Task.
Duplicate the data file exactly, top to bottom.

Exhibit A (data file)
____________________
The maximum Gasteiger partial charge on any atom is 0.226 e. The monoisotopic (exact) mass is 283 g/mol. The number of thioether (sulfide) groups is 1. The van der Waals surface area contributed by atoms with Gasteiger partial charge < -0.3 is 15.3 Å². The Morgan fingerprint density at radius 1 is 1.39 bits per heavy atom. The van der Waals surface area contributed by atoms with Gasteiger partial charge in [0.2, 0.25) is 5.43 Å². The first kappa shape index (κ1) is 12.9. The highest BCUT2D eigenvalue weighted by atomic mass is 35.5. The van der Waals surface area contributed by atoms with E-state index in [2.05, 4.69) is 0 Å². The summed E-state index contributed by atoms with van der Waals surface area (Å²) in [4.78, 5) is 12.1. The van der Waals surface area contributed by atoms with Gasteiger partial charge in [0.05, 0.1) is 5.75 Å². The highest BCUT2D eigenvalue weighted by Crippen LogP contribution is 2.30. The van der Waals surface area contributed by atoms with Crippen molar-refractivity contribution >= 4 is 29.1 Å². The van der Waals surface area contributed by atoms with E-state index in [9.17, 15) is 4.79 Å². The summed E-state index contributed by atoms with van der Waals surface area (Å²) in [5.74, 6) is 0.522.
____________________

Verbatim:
The maximum Gasteiger partial charge on any atom is 0.226 e. The monoisotopic (exact) mass is 283 g/mol. The number of thioether (sulfide) groups is 1. The van der Waals surface area contributed by atoms with Gasteiger partial charge < -0.3 is 15.3 Å². The Morgan fingerprint density at radius 1 is 1.39 bits per heavy atom. The van der Waals surface area contributed by atoms with Gasteiger partial charge in [0.2, 0.25) is 5.43 Å². The first kappa shape index (κ1) is 12.9. The highest BCUT2D eigenvalue weighted by atomic mass is 35.5. The van der Waals surface area contributed by atoms with E-state index in [2.05, 4.69) is 0 Å². The summed E-state index contributed by atoms with van der Waals surface area (Å²) in [4.78, 5) is 12.1. The van der Waals surface area contributed by atoms with Gasteiger partial charge in [0.05, 0.1) is 5.75 Å². The highest BCUT2D eigenvalue weighted by Crippen LogP contribution is 2.30. The van der Waals surface area contributed by atoms with Crippen molar-refractivity contribution >= 4 is 29.1 Å². The van der Waals surface area contributed by atoms with E-state index in [9.17, 15) is 4.79 Å². The summed E-state index contributed by atoms with van der Waals surface area (Å²) in [5.74, 6) is 0.522.